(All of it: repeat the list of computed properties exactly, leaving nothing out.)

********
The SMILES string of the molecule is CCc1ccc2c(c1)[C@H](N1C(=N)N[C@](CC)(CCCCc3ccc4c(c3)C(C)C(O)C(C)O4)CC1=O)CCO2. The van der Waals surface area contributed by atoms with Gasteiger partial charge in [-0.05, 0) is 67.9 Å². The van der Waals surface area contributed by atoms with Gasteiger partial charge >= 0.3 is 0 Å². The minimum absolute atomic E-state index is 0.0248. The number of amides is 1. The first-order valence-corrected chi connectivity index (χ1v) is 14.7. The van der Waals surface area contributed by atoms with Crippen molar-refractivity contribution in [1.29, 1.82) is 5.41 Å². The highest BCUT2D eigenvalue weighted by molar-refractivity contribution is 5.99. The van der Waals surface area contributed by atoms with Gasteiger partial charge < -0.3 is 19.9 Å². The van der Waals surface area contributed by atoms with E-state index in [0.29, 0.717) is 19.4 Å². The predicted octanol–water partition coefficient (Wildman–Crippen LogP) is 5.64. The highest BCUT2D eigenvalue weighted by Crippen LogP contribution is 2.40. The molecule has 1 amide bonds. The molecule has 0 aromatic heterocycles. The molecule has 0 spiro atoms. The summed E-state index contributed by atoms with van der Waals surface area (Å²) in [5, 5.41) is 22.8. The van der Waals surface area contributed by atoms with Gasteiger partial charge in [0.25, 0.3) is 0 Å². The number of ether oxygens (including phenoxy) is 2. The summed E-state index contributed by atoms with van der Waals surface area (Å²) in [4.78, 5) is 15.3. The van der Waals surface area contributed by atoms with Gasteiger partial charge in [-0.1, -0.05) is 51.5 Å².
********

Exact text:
The SMILES string of the molecule is CCc1ccc2c(c1)[C@H](N1C(=N)N[C@](CC)(CCCCc3ccc4c(c3)C(C)C(O)C(C)O4)CC1=O)CCO2. The van der Waals surface area contributed by atoms with Gasteiger partial charge in [-0.05, 0) is 67.9 Å². The van der Waals surface area contributed by atoms with Gasteiger partial charge >= 0.3 is 0 Å². The minimum absolute atomic E-state index is 0.0248. The number of amides is 1. The first-order valence-corrected chi connectivity index (χ1v) is 14.7. The van der Waals surface area contributed by atoms with Crippen molar-refractivity contribution in [1.29, 1.82) is 5.41 Å². The highest BCUT2D eigenvalue weighted by molar-refractivity contribution is 5.99. The van der Waals surface area contributed by atoms with Gasteiger partial charge < -0.3 is 19.9 Å². The van der Waals surface area contributed by atoms with E-state index in [0.29, 0.717) is 19.4 Å². The predicted octanol–water partition coefficient (Wildman–Crippen LogP) is 5.64. The highest BCUT2D eigenvalue weighted by Crippen LogP contribution is 2.40. The molecule has 1 amide bonds. The molecule has 0 aromatic heterocycles. The molecule has 0 spiro atoms. The summed E-state index contributed by atoms with van der Waals surface area (Å²) in [5, 5.41) is 22.8. The van der Waals surface area contributed by atoms with Gasteiger partial charge in [0.25, 0.3) is 0 Å². The number of ether oxygens (including phenoxy) is 2. The summed E-state index contributed by atoms with van der Waals surface area (Å²) in [4.78, 5) is 15.3. The van der Waals surface area contributed by atoms with Gasteiger partial charge in [-0.1, -0.05) is 51.5 Å².